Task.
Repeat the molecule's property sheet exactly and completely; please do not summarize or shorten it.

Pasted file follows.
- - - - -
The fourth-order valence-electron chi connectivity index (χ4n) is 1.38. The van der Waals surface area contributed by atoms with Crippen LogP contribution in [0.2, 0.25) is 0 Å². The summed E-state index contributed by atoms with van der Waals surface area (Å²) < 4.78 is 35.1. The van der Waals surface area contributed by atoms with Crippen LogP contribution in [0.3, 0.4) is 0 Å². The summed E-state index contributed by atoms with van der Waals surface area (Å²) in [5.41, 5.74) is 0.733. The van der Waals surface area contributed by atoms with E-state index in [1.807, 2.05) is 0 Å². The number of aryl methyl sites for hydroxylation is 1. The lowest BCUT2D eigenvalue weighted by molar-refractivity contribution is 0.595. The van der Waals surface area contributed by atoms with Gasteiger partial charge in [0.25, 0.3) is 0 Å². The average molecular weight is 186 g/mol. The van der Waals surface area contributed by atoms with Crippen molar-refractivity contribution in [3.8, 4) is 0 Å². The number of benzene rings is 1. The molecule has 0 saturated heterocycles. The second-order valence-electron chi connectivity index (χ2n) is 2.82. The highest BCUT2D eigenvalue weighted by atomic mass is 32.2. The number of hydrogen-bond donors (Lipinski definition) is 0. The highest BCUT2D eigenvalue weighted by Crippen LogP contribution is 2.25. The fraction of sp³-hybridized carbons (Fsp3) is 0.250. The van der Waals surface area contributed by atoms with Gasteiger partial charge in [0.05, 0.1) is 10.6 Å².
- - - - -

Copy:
The fourth-order valence-electron chi connectivity index (χ4n) is 1.38. The van der Waals surface area contributed by atoms with Crippen LogP contribution in [0.2, 0.25) is 0 Å². The summed E-state index contributed by atoms with van der Waals surface area (Å²) < 4.78 is 35.1. The van der Waals surface area contributed by atoms with Crippen LogP contribution in [0.3, 0.4) is 0 Å². The summed E-state index contributed by atoms with van der Waals surface area (Å²) in [5.41, 5.74) is 0.733. The van der Waals surface area contributed by atoms with E-state index in [1.807, 2.05) is 0 Å². The number of aryl methyl sites for hydroxylation is 1. The lowest BCUT2D eigenvalue weighted by molar-refractivity contribution is 0.595. The van der Waals surface area contributed by atoms with Gasteiger partial charge in [0.25, 0.3) is 0 Å². The average molecular weight is 186 g/mol. The van der Waals surface area contributed by atoms with Crippen molar-refractivity contribution in [3.8, 4) is 0 Å². The number of benzene rings is 1. The molecule has 0 saturated heterocycles. The second-order valence-electron chi connectivity index (χ2n) is 2.82. The highest BCUT2D eigenvalue weighted by atomic mass is 32.2. The number of hydrogen-bond donors (Lipinski definition) is 0. The highest BCUT2D eigenvalue weighted by Crippen LogP contribution is 2.25. The fraction of sp³-hybridized carbons (Fsp3) is 0.250. The van der Waals surface area contributed by atoms with Gasteiger partial charge in [0.05, 0.1) is 10.6 Å².